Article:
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New Exhibit Explores 1918 Spanish Flu And What It Can Teach Us About Future Pandemics

U.S. Naval History and Heritage Command Photograph
The Liberty Loan Parade at Philadelphia, Penn., Sept. 28, 1918. This parade, with its associated dense gatherings of people, contributed significantly to the massive outbreak of influenza which struck Philadelphia a few days later.

Many of us have probably never lived through something like a viral pandemic.

But your grandparents might have.

Before the coronavirus outbreak, the last time America faced something like what we’re living through now was in 1918 during the Spanish flu. As many as one-third of the world contracted the virus — 50 million people died.

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Philadelphia was one of the worst-hit cities in America because they didn’t follow the kind of social distancing measures recommended both then and now.

That’s why, even as the Centers for Disease Control and Prevention predicted something like it could come back to America a couple of years ago, the Philadelphia College of Physicians planned an exhibit to look back at the 1918 Spanish flu.

Nancy Hill is the manager of the Mutter Museum, which is run by The College of Physicians of Philadelphia. The exhibit, with materials online, is called "Spit Spreads Death: The Influenza Pandemic of 1918-19."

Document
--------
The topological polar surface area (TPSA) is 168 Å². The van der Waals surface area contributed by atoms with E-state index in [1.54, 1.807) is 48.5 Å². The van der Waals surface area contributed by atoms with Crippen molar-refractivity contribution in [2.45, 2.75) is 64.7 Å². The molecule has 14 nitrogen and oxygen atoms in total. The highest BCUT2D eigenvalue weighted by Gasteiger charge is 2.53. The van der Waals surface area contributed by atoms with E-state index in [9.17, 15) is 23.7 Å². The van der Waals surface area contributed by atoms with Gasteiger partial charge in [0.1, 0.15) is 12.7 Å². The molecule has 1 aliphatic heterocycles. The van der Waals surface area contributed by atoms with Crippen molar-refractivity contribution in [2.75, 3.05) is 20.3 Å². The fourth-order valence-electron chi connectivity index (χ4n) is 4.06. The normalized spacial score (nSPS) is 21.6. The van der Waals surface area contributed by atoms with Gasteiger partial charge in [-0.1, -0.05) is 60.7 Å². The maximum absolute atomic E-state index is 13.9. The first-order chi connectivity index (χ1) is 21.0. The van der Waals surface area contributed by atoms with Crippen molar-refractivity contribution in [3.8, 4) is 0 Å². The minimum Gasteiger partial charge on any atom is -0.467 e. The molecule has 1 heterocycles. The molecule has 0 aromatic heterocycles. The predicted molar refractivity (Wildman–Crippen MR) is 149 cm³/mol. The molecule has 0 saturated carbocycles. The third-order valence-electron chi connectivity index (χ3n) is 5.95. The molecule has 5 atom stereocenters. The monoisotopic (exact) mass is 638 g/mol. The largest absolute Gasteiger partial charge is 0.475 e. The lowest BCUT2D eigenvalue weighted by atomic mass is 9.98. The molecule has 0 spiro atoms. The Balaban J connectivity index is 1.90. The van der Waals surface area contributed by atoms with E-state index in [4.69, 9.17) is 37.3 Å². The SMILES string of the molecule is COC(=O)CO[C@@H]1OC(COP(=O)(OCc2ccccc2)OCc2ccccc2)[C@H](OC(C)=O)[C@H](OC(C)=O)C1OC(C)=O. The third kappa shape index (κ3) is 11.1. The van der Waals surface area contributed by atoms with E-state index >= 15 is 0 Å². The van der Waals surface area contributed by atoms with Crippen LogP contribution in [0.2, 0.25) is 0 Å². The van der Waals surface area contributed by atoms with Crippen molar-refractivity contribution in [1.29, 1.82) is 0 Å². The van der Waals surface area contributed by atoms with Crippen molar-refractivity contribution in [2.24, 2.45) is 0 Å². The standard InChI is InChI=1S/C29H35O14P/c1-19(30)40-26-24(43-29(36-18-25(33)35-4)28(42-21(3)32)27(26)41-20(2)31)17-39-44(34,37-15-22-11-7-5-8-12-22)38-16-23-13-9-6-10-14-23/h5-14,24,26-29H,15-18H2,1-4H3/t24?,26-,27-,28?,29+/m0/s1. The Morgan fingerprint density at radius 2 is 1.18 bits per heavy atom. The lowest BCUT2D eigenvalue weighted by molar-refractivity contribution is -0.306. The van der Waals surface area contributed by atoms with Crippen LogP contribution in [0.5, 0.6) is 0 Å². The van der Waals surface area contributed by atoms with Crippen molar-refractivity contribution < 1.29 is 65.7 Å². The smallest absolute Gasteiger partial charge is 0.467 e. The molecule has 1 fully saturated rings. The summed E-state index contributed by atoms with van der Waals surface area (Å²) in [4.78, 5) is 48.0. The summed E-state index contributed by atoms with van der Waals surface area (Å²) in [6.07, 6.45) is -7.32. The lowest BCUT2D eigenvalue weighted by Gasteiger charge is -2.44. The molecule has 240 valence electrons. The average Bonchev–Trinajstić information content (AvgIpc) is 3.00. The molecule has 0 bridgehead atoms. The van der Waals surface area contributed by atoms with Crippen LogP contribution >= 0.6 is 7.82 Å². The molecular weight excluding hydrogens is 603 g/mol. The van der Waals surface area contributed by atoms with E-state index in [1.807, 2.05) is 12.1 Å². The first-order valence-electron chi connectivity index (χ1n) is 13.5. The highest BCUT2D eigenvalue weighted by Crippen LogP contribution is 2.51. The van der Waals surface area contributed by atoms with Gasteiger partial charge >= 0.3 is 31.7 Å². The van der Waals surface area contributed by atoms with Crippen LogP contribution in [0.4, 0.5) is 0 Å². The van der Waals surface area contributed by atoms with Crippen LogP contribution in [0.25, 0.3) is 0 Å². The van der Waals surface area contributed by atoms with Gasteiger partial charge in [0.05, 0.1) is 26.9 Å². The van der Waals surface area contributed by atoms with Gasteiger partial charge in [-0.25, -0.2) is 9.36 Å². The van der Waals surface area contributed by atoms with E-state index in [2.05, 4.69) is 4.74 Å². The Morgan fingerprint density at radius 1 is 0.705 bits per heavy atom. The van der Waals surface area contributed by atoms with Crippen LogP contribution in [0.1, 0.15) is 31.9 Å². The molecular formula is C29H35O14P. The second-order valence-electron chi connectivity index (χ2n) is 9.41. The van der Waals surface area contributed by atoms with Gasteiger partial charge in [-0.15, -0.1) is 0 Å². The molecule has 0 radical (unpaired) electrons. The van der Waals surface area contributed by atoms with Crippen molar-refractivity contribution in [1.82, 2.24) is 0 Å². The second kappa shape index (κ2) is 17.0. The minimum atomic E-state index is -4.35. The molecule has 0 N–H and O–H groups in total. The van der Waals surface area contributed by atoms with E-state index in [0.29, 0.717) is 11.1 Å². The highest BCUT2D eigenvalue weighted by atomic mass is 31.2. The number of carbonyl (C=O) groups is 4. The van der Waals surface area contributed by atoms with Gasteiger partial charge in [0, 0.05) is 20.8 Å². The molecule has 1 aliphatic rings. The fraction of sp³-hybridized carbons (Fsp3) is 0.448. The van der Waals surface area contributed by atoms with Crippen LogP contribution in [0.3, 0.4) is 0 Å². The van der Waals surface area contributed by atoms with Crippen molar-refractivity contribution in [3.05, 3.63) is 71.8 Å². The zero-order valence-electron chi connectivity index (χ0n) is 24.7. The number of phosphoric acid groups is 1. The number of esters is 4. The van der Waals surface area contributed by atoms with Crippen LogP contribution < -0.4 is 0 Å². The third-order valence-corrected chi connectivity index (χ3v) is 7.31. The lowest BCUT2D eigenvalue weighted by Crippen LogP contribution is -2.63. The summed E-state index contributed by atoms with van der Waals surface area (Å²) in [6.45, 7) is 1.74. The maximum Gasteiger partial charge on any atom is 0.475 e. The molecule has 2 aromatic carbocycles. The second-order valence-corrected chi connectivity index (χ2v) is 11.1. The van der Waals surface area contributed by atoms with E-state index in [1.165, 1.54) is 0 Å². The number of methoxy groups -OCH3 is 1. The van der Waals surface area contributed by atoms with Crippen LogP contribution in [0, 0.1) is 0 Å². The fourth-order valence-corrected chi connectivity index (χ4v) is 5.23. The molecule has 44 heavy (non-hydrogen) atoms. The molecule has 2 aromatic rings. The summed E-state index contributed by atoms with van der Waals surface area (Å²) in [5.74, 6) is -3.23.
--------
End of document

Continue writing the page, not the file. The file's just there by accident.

"This isn't the apocalypse, [viral pandemics] are something that have affected humanity for millennia and it will continue to affect us." - Nancy Hill

The exhibit looks at how the pandemic affected each neighborhood of Philadelphia, how the disease spread through the city, and what can be learned for future – or current pandemics. 

"We knew at any point, there would be something public health-related in the news. Thinking it might be Ebola, or there are some antibiotic resistance syphilis strains here in Philadelphia. We ended up being surprised that there was another major viral epidemic. We probably shouldn't have been because the CDC and WHO have been warning us that we're due for one, but we've all been surprised that there's a lot to take from the 1918 experience," says Hill. 

The biggest takeaway from 1918: this is not the end of the world, she says. While Hill doesn't want to trivialize the real pain that the coronavirus is causing and will continue to cause, she wants us to understand that this has happened before. 

"This isn't the apocalypse, [viral pandemics] are something that have affected humanity for millennia and it will continue to affect us. It's something we have lived through before and we will live through it this time," says Hill

She says the best thing to do is "keep calm and do your part to keep this from spreading."

During this pandemic, WUWM's Bubbler Talk is focusing on the coronavirus and its impact on the Milwaukee area. If you have a question, submit it below.


From 2020 to 2021, Jack was WUWM's digital intern and then digital producer.